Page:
As a general rule, reality TV is where showbiz careers go to die. Only a rare few recording artists break out after a stint on television. Once a part of the long-running series Run’s House, which portrayed the family life of Reverend Run, Daniel “Diggy” Simmons III grew up right before our very eyes. We followed his aspirations as an MC and a trendsetter who steadily established his rap cred over time. Diggy used the show’s spotlight to catapult himself to hip-hop stardom—first with his siblings and later with a crew of underground acts. (See: All-City Chess Club)
He’s 16 now and part of hip-hop’s next generation of MCs who grind just as hard as the veterans in the game. Since his 2009 mixtape First Sight and churning out scorching freestyles over tracks like “Made You Look,” the hip-hop world has been all over his expletive-free raps. After years of build-up that landed a deal with Atlantic, Diggy has a lot to live up to. His fans, or “Jet Setters,” have eagerly awaited his major label debut Unexpected Arrival.
Before the record’s official release, Diggy headlined Highline Ballroom on Monday (March 19) with no opening act. The solo billing left the entire 40-minute set for Diggy to showcase why those A-list co-signs—from Lupe Fiasco and Talib Kweli to Common and Kanye West—weren’t just because his dad was in Run-DMC. Boy, he can rap. And he can sure get the girls to scream at Chris Brown–like levels.
“This isn’t a big night for me, it’s a big night for me and my Jet Setters!” he shouted upon arrival. Then he launched into his performance—and what a performance it was. Fittingly, Diggy brought his audience back to the song that got New York’s streets talking. Track number three (“Made You Look”) from Nas’ God’s Son was Diggy at his toughest. “Flow Stoopid” had everyone—including some parents—rapping along to his rapid-fire rhymes. His youthful exuberance really shined, commanding the audience by waving his arms and working the entire stage. It became teenage pandemonium during “Copy, Paste,” his single about swagger-jacking. “I’m on and I be in my zone,” he rapped with attitude to spare. “When they be trying to copy and paste me, I’m gone.”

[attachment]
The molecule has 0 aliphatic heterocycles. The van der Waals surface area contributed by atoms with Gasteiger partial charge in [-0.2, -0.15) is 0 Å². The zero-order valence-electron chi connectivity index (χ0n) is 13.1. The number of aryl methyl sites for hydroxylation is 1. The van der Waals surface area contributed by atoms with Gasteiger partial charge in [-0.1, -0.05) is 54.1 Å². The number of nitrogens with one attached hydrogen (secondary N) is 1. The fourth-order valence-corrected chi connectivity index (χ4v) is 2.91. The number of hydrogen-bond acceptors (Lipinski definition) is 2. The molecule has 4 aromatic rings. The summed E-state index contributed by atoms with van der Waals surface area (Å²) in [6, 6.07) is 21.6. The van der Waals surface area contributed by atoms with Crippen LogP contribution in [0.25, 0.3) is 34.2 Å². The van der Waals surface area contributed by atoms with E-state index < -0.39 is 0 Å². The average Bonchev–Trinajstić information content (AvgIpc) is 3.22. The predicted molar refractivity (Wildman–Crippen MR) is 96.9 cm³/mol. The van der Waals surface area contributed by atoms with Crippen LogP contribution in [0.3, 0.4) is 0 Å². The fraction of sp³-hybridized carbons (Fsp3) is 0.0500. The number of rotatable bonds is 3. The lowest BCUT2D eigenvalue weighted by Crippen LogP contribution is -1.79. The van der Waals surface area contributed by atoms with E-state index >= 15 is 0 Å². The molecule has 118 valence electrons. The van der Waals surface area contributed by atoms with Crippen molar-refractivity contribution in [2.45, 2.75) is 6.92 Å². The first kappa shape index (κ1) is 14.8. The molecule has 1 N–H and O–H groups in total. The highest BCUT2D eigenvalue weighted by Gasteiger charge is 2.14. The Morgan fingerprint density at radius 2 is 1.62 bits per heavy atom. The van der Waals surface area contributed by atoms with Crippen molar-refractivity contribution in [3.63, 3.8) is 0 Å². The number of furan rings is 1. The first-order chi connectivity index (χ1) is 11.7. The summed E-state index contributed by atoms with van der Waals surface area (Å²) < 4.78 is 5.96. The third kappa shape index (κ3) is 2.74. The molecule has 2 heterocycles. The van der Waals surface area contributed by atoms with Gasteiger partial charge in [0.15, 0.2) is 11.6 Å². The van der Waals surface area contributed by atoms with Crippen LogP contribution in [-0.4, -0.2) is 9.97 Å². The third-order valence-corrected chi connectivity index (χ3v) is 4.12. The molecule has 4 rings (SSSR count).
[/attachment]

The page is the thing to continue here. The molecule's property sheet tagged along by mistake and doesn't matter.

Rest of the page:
Then he vanished backstage. Overheard in the crowd: “He’s probably doing a wardrobe change.” As if his leopard-printed leather jacket and dark shades weren’t fresh enough, the fashion-driven MC’s sudden departure left infinite possibilities to the imagination. Was he about to step up his ensemble? And if so, with what? When Diggy returned to the stage wearing the same outfit, the question became, why the brief intermission? Apparently, the second part of the show was meant to focus on his newer material.
Diggy served up a polished set of inspirational songs, love ballads and hip-hop bangers. He looked to be having a lot of fun, clearly enjoying his newfound success as a performer. During “Two Up,” he asked the crowd to put two fingers up, and then explained its significance. “That song was about how happy I was for making my first debut album for all my wonderful supporters.”
Those supporters kept their excitement level high all night long. Later Diggy switched the laid-back flow of “Two Up” with “Special Occasion,” a woozy R&B dedication to his love interest. When he performed “Do It Like You,” the Highline nearly exploded as Jeremih surprised the crowd by walking on to sing its chorus. Diggy spit suave compliments to the lady Jet Setters, leaving them all ecstatic. He followed with the soothing pop-rap track “4-Letter Word.” In teenage lover-boy mode, Diggy passed out long-stem red roses to some lucky girls at the front of the stage.
When confetti dropped during the boom-bap throwback “88,” you couldn’t help but think that Diggy was ready to hold down his pop’s legacy. The kid is a showstopper, a crowd-pleaser and a young artist with bars who’s already making a statement. Looks like talent really does run in the family.